As the World Series comes to a close this month, things will be returning to normal in the Vegas poker scene, assuming “normal” and “Vegas” ever belong in the same sentence. All rooms running special tournament events revert to their regular schedules of cheaper buy-ins, smaller stacks and mostly hold’em. Finding a deuce-to-7 triple-draw tournament or one featuring Badugi-Badacey-Badeucy will be next to impossible.
But tourists come to play poker in Vegas all year, and there are, of course, plenty of regular tournament options.
Since so many of the special events feature their major tourneys at noon, let’s look at options players have for the regular tournaments around that time. Starting at 11 a.m., Treasure Island, Stratosphere, Bally’s, MGM and Mirage all offer smaller buy-in events.
Treasure Island’s $55 tournament offers 20-minute levels and 5,500 chips. Stratosphere’s $45 tournament starts with 4K chips and offers a $20 rebuy for another 4K stack. Bally’s $60 event starts with a 5K stack and has two guarantees ($750 pool and a $500 first-place prize). MGM costs $80 and starts with 6K chips. Mirage costs $60 for 4K chips with an optional $5 dealer add-on for 4K more chips. All of these events have 20-minute levels.
For the noon tournaments, we’ll venture off the Strip as far as the Orleans, the locals room closest to the Strip. This room has changed its afternoon tournaments recently, and offers Omaha/8 on Mondays and Wednesdays and hold’em the other days.
All afternoon tournaments are $60 for 6K chips (with optional $20 add-on for 2K chips) or $80 for 8K chips. The levels start at 20 minutes for both, but switch to 30 minutes after three levels for the hold’em tournaments only.
Also at noon, the Hard Rock has a $60 tournament for 9K chips, but offers another 1K for registering at least 30 minutes before the start.
The bigger rooms offer bigger noon tournaments. Caesars’ weekday tournament is $110 for 10K in chips and 20-minute levels.
Wynn has a $140 tournament Monday-Thursday with 30-minute levels and a 10K starting stack. On Fridays and Sundays it’s a $200 buy-in for the same starting stack, but there’s an optional $100 add-on for 5K in chips and they add a $10K guarantee prize pool. The Saturday tournament is $225 for 10K chips, but with 40-minute levels and a $25K guarantee. Also, there are unlimited $200 rebuys for 10K chips during the first four levels, and an optional $100 add-on for 5K chips.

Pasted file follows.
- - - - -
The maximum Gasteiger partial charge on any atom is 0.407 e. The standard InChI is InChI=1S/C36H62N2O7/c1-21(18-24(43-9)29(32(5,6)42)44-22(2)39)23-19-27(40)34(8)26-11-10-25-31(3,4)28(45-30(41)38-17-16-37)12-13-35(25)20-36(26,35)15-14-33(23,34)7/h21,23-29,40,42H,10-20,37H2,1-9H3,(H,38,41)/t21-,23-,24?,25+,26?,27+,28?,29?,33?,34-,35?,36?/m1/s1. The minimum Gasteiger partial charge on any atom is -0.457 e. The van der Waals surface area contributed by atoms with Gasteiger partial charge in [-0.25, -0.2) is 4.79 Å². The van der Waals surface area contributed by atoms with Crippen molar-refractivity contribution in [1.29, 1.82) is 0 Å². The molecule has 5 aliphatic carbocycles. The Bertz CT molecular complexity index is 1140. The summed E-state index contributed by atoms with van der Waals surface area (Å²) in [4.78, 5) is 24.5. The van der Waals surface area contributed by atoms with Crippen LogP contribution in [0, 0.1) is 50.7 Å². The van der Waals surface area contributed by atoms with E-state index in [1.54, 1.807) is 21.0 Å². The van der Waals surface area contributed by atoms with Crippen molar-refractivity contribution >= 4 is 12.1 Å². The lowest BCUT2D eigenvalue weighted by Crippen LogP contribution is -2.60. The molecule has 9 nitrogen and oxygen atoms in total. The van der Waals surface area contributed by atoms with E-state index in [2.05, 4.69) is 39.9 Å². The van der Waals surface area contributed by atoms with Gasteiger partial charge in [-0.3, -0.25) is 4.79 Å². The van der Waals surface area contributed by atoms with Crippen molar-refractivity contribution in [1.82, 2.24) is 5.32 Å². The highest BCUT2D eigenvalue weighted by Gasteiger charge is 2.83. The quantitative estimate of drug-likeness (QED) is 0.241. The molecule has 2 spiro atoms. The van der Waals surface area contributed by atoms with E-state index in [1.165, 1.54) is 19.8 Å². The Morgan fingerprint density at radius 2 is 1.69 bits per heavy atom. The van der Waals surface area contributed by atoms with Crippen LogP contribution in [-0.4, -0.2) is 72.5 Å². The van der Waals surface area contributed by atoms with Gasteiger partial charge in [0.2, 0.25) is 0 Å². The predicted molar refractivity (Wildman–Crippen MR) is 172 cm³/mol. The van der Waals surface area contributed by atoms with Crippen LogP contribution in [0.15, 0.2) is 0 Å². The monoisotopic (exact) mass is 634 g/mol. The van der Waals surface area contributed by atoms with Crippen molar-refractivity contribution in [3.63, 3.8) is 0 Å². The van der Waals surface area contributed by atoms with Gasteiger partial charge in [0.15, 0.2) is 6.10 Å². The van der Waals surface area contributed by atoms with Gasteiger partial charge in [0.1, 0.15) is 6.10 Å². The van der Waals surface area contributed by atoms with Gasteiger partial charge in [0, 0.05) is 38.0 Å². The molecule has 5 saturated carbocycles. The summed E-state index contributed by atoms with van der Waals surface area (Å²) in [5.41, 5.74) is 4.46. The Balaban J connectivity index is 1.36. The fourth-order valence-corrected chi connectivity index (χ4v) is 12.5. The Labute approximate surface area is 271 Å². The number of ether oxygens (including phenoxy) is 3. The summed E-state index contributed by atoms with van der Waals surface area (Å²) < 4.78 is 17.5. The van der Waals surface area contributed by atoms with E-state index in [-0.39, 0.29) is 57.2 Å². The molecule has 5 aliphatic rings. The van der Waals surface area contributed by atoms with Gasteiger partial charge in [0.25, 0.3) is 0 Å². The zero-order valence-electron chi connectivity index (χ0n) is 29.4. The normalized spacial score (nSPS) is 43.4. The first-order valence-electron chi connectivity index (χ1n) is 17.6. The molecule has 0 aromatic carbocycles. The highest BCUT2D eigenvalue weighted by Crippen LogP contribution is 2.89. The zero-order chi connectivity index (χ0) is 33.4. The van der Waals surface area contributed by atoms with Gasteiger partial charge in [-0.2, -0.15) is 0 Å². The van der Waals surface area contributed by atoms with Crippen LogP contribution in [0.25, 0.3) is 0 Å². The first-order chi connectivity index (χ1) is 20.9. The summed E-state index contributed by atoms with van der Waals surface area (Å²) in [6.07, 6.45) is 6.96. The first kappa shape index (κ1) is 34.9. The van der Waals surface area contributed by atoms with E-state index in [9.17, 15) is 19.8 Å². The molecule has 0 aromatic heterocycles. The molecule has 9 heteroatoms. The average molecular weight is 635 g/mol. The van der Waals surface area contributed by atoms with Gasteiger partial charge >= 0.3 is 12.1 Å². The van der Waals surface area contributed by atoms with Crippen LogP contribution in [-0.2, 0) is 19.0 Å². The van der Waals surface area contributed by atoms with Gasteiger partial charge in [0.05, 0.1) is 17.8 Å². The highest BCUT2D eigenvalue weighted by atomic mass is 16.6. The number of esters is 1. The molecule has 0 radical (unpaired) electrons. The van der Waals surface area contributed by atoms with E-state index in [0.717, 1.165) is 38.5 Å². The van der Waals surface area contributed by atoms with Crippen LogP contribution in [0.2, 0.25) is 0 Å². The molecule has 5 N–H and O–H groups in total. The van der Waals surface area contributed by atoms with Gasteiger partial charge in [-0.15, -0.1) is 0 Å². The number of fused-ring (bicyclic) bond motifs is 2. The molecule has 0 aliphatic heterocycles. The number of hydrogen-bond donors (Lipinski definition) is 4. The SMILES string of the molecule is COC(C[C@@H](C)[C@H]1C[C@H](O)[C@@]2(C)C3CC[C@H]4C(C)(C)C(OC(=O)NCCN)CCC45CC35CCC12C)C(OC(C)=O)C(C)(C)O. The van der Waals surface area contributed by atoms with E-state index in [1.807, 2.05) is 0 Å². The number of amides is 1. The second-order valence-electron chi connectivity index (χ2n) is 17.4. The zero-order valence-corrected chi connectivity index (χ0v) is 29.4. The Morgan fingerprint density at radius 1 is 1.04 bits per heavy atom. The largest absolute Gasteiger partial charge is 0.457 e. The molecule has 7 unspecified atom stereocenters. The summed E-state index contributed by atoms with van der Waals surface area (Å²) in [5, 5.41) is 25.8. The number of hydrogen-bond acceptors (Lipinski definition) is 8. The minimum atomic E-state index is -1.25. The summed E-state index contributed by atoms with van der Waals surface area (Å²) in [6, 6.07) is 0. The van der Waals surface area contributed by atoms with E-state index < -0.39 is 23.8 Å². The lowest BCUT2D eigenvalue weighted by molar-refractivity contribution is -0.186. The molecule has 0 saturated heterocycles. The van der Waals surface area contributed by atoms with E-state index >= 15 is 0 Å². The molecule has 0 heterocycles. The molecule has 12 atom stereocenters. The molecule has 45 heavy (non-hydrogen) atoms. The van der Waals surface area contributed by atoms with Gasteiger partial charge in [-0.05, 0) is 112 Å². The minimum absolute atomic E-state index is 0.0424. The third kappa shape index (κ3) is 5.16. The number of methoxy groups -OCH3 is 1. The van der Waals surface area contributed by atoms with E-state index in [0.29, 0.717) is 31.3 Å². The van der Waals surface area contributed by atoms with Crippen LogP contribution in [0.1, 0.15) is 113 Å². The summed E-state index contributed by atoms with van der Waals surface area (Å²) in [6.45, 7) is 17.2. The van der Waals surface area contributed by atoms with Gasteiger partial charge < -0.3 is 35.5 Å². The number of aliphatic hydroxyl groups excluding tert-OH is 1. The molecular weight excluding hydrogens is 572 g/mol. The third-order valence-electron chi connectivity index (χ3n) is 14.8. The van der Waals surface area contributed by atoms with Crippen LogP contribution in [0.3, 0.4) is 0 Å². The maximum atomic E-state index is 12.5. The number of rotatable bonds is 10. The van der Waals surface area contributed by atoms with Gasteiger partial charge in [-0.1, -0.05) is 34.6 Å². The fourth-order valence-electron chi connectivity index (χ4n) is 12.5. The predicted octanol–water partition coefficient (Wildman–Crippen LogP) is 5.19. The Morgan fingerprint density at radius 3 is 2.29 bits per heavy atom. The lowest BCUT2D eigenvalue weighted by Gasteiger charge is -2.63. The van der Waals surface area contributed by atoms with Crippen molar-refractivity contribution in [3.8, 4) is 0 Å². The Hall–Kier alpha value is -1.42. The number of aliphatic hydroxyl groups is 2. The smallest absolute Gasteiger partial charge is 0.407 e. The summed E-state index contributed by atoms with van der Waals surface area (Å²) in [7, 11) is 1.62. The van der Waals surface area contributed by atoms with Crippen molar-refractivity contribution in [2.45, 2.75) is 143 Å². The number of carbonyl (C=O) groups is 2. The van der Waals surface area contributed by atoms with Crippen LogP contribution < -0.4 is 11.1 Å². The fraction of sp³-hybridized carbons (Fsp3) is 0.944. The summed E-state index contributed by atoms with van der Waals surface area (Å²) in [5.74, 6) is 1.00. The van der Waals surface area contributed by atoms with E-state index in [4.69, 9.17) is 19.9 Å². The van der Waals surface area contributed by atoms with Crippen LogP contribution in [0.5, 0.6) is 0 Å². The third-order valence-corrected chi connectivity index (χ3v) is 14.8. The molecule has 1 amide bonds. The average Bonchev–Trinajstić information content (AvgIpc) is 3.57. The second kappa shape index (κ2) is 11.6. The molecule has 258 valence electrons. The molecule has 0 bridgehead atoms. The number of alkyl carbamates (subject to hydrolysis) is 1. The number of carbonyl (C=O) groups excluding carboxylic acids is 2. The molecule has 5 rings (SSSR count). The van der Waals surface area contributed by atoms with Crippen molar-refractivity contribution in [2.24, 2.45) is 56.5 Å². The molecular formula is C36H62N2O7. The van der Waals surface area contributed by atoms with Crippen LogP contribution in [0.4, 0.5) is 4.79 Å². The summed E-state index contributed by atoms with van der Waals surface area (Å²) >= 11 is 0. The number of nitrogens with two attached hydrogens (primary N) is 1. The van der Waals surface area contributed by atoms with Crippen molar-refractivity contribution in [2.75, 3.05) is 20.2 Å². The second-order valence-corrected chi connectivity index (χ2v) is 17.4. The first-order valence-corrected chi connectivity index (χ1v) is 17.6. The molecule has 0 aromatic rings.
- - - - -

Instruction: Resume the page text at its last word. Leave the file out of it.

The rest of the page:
The Venetian offers a $150 tournament Monday-Thursday with 12K chips and 30-minute levels. On Friday, it becomes a $200 bounty tournament ($25 for the bounties), same starting stack and levels. Saturday goes to $300 and 40-minute levels for the 12K stack. Sunday is $200 for 12K and 30-minute levels.
At 1 p.m., the biggest tournament is at the Aria. It runs daily and costs $125 for 10K chips. As with all the $100-plus tournaments discussed, this tournament attracts quite a few locals, many of whom are tough players. Be sure to bring your “A game” when you hit one of these.
Less expensive options at 1 p.m. include Excalibur, Mandalay Bay and Planet Hollywood.
Excalibur’s low-end tournament features 15-minute levels for a $40 buy-in that starts with 5K chips. Mandalay Bay offers a one-table tournament for $60 that offers 15-minute levels and starts with 6K chips. Planet Hollywood’s $70 tournament offers a $1K guaranteed prize pool, 20-minute levels and 6K chips.
There are plenty of tournament options at or near the Strip around lunch hour.
MEGA BEAT: Less than three months after it first hit, Caesars Entertainment’s Mega Beat Progressive jackpot hit again on June 5, and in the same room it hit the first time, Planet Hollywood. This time it was one of those classic pocket aces vs. pocket kings confrontations that for once had a happy ending for both players.
It was all-in preflop in a $1-$2 NLHE game. Imagine having those kings, flopping kings full of aces, and know you’re drawing dead. Then imagine seeing the case king hit the turn to know you’ve lost the hand, but you’ve won the bad-beat jackpot instead.
The losing kings earned $183K, while the aces settled for $91K, and the pot. The hand took place at 7:30 a.m., so only 105 players participated in the players’ share, each taking home nearly $6K for playing in one of the seven participating Caesars’ Vegas properties. The jackpot had grown to more than $904K, easily surpassing the $672K payout in March.
UPDATE: Since our June issue, the Orleans has changed its $1-$2 NLHE game to $1-$3.
CHANGES: Craig Lumpp has been named director of poker operations at the Bellagio. He replaces Doug Dalton, who moved on recently after many years. We are hoping to soon sit with Lumpp to discuss his plans for the venerable property.
RESULTS: The WSOP Warm-Up at Caesars Palace ended May 12. Two Las Vegas residents battled for the top prize of $12,095, with Ryan Whitney outlasting Eriz Davis. Davis received $8,355 for second place. Third place ($5,839) went to London’s Sunny Chattha. More than 80 players competed for the nearly $42K prize pool. … Bellagio hosted the WPT Five Star World Poker Classic in May. Chino Rheem of Los Angeles claimed the $1,150,297 top prize in the championship event. Las Vegas’s Erick Lindgren earned $650K as runner-up and Canada’s Jonathan Roy won $421K for third. Nearly 150 players entered the event, resulting in a $3.5 million prize pool.
— Rob Solomon is Ante Up’s Las Vegas Ambassador. You can email him at email@example.com. Follow him on Twitter @Robvegaspoker and read his blog at robvegaspoker.blogspot.com.